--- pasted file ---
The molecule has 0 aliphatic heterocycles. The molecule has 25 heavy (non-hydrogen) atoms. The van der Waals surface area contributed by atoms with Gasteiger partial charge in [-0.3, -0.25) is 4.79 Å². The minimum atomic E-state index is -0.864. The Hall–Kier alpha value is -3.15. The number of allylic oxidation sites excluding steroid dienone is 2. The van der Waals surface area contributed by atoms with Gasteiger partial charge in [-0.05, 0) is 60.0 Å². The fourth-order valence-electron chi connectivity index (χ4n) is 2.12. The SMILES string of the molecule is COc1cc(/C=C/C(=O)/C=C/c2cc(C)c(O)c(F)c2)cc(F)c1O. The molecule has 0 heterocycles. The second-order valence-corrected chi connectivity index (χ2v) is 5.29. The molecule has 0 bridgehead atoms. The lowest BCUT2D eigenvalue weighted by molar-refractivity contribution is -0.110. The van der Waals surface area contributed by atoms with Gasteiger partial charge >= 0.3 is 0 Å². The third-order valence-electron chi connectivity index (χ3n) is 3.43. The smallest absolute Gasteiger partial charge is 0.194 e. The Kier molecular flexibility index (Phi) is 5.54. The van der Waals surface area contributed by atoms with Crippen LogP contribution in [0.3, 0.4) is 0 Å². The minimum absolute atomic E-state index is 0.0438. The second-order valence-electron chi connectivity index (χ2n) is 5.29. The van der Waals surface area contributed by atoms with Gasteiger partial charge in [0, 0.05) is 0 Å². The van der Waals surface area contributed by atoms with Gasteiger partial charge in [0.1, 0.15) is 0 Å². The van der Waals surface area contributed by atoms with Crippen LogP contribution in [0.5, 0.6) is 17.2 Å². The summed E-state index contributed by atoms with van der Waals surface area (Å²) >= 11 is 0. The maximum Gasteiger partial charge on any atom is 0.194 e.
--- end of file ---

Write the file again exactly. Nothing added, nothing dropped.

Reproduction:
The molecule has 0 aliphatic heterocycles. The molecule has 25 heavy (non-hydrogen) atoms. The van der Waals surface area contributed by atoms with Gasteiger partial charge in [-0.3, -0.25) is 4.79 Å². The minimum atomic E-state index is -0.864. The Hall–Kier alpha value is -3.15. The number of allylic oxidation sites excluding steroid dienone is 2. The van der Waals surface area contributed by atoms with Gasteiger partial charge in [-0.05, 0) is 60.0 Å². The fourth-order valence-electron chi connectivity index (χ4n) is 2.12. The SMILES string of the molecule is COc1cc(/C=C/C(=O)/C=C/c2cc(C)c(O)c(F)c2)cc(F)c1O. The molecule has 0 heterocycles. The second-order valence-corrected chi connectivity index (χ2v) is 5.29. The molecule has 0 bridgehead atoms. The lowest BCUT2D eigenvalue weighted by molar-refractivity contribution is -0.110. The van der Waals surface area contributed by atoms with Gasteiger partial charge >= 0.3 is 0 Å². The third-order valence-electron chi connectivity index (χ3n) is 3.43. The smallest absolute Gasteiger partial charge is 0.194 e. The Kier molecular flexibility index (Phi) is 5.54. The van der Waals surface area contributed by atoms with Crippen LogP contribution in [0.3, 0.4) is 0 Å². The minimum absolute atomic E-state index is 0.0438. The second-order valence-electron chi connectivity index (χ2n) is 5.29. The van der Waals surface area contributed by atoms with Gasteiger partial charge in [0, 0.05) is 0 Å². The van der Waals surface area contributed by atoms with Gasteiger partial charge in [0.1, 0.15) is 0 Å². The van der Waals surface area contributed by atoms with Crippen LogP contribution in [0.5, 0.6) is 17.2 Å². The summed E-state index contributed by atoms with van der Waals surface area (Å²) >= 11 is 0. The maximum Gasteiger partial charge on any atom is 0.194 e.